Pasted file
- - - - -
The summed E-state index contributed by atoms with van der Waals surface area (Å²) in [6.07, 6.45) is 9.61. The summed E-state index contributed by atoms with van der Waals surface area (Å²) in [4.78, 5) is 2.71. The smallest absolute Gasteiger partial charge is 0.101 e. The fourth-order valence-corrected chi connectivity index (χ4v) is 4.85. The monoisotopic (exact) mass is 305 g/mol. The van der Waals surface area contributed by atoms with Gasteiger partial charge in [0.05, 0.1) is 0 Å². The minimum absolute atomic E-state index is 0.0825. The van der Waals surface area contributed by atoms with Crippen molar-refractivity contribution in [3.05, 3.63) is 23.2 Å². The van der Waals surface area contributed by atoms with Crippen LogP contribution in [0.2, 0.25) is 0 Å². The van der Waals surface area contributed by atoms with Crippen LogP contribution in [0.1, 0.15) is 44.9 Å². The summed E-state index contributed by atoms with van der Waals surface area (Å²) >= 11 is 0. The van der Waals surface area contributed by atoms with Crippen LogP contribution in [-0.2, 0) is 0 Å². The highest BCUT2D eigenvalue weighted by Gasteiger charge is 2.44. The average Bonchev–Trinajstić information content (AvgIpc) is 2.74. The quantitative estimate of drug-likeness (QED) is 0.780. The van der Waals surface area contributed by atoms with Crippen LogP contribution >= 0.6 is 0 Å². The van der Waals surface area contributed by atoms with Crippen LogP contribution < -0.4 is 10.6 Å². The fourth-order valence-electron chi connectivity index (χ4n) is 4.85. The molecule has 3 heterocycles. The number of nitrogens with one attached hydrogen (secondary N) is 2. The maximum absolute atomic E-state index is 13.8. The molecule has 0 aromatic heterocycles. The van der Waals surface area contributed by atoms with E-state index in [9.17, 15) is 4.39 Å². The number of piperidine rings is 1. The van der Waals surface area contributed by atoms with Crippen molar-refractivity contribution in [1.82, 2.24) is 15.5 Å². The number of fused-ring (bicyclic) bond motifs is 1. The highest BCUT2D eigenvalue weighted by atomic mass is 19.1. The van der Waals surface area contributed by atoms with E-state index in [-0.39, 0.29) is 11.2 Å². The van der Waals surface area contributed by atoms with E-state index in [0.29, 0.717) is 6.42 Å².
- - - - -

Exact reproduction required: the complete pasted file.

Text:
The summed E-state index contributed by atoms with van der Waals surface area (Å²) in [6.07, 6.45) is 9.61. The summed E-state index contributed by atoms with van der Waals surface area (Å²) in [4.78, 5) is 2.71. The smallest absolute Gasteiger partial charge is 0.101 e. The fourth-order valence-corrected chi connectivity index (χ4v) is 4.85. The monoisotopic (exact) mass is 305 g/mol. The van der Waals surface area contributed by atoms with Gasteiger partial charge in [0.05, 0.1) is 0 Å². The minimum absolute atomic E-state index is 0.0825. The van der Waals surface area contributed by atoms with Crippen molar-refractivity contribution in [3.05, 3.63) is 23.2 Å². The van der Waals surface area contributed by atoms with Crippen LogP contribution in [0.2, 0.25) is 0 Å². The van der Waals surface area contributed by atoms with Crippen LogP contribution in [0.1, 0.15) is 44.9 Å². The summed E-state index contributed by atoms with van der Waals surface area (Å²) >= 11 is 0. The van der Waals surface area contributed by atoms with Crippen LogP contribution in [-0.2, 0) is 0 Å². The highest BCUT2D eigenvalue weighted by Gasteiger charge is 2.44. The average Bonchev–Trinajstić information content (AvgIpc) is 2.74. The quantitative estimate of drug-likeness (QED) is 0.780. The van der Waals surface area contributed by atoms with Crippen LogP contribution >= 0.6 is 0 Å². The van der Waals surface area contributed by atoms with Crippen LogP contribution < -0.4 is 10.6 Å². The fourth-order valence-electron chi connectivity index (χ4n) is 4.85. The molecule has 3 heterocycles. The number of nitrogens with one attached hydrogen (secondary N) is 2. The maximum absolute atomic E-state index is 13.8. The molecule has 0 aromatic heterocycles. The van der Waals surface area contributed by atoms with E-state index in [9.17, 15) is 4.39 Å². The number of piperidine rings is 1. The van der Waals surface area contributed by atoms with Crippen molar-refractivity contribution in [1.82, 2.24) is 15.5 Å². The number of fused-ring (bicyclic) bond motifs is 1. The highest BCUT2D eigenvalue weighted by atomic mass is 19.1. The van der Waals surface area contributed by atoms with E-state index in [-0.39, 0.29) is 11.2 Å². The van der Waals surface area contributed by atoms with E-state index in [0.29, 0.717) is 6.42 Å².